Days after a synagogue in St. Petersburg, Florida, was forced to evacuate services following a bomb threat, the local city council met to discuss a resolution about antisemitism.
The resolution was about whether to endorse a definition of antisemitism that its authors and local advocates both say can be a useful first step in fighting hatred of Jews.
Notably refusing to cast a vote: A controversial council member and member of the Nation of Islam who voiced multiple objections to the definition, questioned Jewish community leaders about who constitutes a Jew and left the chambers so that he would be marked absent during the vote.
“I do have concerns. And my concerns are rooted in my personal experience of being falsely accused of being an antisemite,” Brother John Muhammad said at the council meeting, explaining his objections to the proposal. He continued, “It was stated that I was not qualified to do the job that I’ve been doing for the last 11 months because somebody who I’m affiliated with is called an antisemite.”
Muhammad did not specify to whom he was referring, but local Jewish groups have opposed his seat on the city council since he was appointed last year. Their objections were rooted in his refusal to disavow the Nation of Islam’s current leader, the Black nationalist Louis Farrakhan, who has a long history of making antisemitic statements.
Hope for change
Still, Jewish leaders had hope that they could work with Muhammad and educate him on the topic of antisemitism. “When I see a situation like this, it screams ‘opportunity’ to me,” Michael Igel, chair of the Florida Holocaust Museum, located in St. Petersburg, told the Jewish Telegraphic Agency earlier this year. The local federation said it would push the council to make a statement about the dangers of antisemitism.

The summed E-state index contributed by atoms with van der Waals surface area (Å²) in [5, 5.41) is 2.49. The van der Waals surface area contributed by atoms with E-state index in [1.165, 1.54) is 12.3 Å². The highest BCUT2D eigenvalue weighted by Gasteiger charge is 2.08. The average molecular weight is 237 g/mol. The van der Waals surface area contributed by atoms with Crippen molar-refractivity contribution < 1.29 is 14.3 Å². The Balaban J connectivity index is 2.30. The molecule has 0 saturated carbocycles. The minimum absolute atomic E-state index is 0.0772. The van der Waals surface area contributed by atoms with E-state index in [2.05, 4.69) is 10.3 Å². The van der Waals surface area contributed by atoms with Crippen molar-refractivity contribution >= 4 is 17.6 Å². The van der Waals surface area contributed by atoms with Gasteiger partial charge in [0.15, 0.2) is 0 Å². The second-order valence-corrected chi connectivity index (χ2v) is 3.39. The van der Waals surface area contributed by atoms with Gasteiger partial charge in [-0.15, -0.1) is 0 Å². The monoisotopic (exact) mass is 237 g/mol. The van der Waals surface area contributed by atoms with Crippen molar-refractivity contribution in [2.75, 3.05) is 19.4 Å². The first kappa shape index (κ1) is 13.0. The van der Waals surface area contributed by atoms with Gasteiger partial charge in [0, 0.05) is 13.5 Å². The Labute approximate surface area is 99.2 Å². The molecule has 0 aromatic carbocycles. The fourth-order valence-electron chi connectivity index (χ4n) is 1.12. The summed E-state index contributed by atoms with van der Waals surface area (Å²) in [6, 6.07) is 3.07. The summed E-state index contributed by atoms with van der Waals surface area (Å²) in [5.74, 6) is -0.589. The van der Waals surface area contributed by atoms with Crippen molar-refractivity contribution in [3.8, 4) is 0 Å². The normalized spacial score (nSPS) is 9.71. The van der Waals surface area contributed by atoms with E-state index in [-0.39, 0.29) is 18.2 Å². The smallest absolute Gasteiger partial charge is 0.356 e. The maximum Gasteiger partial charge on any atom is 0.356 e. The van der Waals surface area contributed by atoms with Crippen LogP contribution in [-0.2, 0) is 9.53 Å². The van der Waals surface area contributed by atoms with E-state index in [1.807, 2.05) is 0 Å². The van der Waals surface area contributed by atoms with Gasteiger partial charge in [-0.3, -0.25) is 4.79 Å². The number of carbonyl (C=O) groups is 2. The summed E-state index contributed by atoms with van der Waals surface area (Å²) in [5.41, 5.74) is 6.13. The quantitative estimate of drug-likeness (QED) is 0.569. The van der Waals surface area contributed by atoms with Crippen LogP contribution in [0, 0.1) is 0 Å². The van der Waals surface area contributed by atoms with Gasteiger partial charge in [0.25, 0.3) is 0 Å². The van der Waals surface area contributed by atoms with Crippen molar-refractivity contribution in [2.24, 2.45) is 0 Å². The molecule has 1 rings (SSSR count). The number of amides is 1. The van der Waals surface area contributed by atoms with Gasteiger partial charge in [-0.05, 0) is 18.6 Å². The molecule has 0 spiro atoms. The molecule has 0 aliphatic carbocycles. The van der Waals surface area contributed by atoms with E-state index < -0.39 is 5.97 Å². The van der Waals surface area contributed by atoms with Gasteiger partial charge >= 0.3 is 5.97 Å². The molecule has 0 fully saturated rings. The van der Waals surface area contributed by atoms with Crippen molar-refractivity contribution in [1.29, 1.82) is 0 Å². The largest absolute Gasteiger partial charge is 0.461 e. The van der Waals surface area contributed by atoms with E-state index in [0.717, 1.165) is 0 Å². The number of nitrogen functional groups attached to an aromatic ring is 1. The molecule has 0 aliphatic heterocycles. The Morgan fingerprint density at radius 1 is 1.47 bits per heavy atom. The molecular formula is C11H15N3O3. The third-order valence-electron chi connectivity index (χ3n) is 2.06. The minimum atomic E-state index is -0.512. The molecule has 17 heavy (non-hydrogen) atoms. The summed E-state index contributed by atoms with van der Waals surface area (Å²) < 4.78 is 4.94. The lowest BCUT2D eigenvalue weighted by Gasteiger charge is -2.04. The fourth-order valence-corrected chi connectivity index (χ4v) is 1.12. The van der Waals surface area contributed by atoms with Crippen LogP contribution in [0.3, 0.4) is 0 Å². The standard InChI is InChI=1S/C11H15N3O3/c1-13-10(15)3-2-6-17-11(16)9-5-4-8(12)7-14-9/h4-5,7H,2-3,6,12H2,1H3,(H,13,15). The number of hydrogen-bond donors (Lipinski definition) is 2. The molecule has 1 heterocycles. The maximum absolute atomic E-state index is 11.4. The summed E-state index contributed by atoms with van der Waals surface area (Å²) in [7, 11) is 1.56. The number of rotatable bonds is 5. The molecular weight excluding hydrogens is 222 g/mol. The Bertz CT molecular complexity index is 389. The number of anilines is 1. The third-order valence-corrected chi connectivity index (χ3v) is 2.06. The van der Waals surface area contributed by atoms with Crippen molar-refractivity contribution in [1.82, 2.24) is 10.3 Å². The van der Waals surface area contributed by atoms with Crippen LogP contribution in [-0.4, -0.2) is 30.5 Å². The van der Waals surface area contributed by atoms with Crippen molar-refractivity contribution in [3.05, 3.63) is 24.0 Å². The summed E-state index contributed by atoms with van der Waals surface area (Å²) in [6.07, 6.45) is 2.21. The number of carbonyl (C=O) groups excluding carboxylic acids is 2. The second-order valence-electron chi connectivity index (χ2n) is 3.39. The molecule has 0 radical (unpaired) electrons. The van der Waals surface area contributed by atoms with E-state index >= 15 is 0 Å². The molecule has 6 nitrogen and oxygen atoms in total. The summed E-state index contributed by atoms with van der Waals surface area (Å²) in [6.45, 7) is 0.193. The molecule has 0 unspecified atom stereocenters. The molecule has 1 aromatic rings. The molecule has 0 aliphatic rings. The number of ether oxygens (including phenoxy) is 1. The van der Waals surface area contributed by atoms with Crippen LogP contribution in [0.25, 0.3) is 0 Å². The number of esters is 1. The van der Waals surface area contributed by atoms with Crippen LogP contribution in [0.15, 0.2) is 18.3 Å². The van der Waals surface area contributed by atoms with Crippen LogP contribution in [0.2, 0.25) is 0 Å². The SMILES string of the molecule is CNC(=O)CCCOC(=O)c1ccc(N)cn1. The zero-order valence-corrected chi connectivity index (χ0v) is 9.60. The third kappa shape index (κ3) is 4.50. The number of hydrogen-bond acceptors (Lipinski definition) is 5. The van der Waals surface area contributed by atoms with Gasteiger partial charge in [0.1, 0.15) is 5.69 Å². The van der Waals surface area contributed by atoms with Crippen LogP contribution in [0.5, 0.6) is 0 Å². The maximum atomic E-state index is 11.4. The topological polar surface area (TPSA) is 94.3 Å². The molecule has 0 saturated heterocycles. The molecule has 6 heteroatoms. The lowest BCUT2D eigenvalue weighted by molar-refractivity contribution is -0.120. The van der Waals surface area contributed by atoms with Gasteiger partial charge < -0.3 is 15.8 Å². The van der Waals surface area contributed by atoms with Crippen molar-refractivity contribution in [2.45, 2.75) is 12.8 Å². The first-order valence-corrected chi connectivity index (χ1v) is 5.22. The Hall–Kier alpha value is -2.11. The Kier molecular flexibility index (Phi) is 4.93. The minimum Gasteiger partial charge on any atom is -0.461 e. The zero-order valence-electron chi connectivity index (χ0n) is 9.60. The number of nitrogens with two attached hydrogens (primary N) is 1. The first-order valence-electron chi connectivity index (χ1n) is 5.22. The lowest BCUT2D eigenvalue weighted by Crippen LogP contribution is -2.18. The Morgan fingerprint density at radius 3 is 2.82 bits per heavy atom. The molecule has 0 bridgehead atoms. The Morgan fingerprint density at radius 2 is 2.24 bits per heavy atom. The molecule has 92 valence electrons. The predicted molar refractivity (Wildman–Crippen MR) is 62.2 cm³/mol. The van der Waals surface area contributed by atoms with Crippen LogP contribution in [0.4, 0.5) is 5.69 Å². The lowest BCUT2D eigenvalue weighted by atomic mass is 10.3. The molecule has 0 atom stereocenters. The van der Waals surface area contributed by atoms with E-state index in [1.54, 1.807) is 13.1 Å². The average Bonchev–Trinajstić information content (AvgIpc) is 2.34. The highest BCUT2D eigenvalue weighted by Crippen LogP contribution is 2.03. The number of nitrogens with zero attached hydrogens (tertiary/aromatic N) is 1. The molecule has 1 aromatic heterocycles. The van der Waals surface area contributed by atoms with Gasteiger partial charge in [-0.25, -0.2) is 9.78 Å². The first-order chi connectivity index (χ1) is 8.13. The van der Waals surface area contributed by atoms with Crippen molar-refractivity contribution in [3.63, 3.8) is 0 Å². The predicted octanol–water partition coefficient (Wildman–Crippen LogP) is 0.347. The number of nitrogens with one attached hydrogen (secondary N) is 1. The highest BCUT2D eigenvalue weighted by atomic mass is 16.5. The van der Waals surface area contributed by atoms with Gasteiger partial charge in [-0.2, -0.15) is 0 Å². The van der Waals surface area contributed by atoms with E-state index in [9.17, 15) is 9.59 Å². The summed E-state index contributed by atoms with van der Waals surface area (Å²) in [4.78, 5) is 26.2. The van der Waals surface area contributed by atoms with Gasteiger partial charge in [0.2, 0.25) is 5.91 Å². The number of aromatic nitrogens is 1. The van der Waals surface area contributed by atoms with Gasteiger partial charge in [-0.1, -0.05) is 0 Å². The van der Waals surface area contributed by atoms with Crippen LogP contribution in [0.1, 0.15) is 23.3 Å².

Thursday’s resolution, one day before Rosh Hashanah, seems to have been the result of that effort. It called on the council to adopt the International Holocaust Remembrance Association’s working definition of antisemitism, which dozens of countries, states, and municipalities have done to date.
The council was set to vote on it days after the city’s Congregation B’nai Israel was the target of a bomb threat. The synagogue’s rabbi, Philip Weintraub, delivered the meeting’s opening convocation and spoke about the threat, and other city council members praised law enforcement’s response to it.
Igel and Stuart Berger, head of the local Jewish Community Relations Council, were among the local Jews who advocated for the resolution and rose during the public comment period to endorse it. The IHRA definition, as it’s known, itself has been a subject of controversy for its classification of certain kinds of criticism of Israel as antisemitic, which another public commenter addressed, saying: “I think you can have a bold working definition of antisemitism while not coddling a Middle Eastern government that has policies of separation and absolute brutality on the Palestinian people.”
Muhammad did not mention Israel in his objections to the antisemitism resolution. Instead, he suggested that its wording was too “loose” and that “its subjective nature determining what constitutes hatred towards Jews” could lead to “the suppression of legitimate free speech.”
While saying “I don’t support any acts of antisemitism,” Muhammad listed all the ways he considered himself an ally of the local Jewish community. He participated in a reading of the names of victims of the Holocaust during Yom HaShoah; he voted on a resolution to remember the victims; and he is a member of a Black-Jewish study group. Yet during the more than 15 combined minutes when he held the floor, Muhammad found a host of reasons not to support the proposed resolution.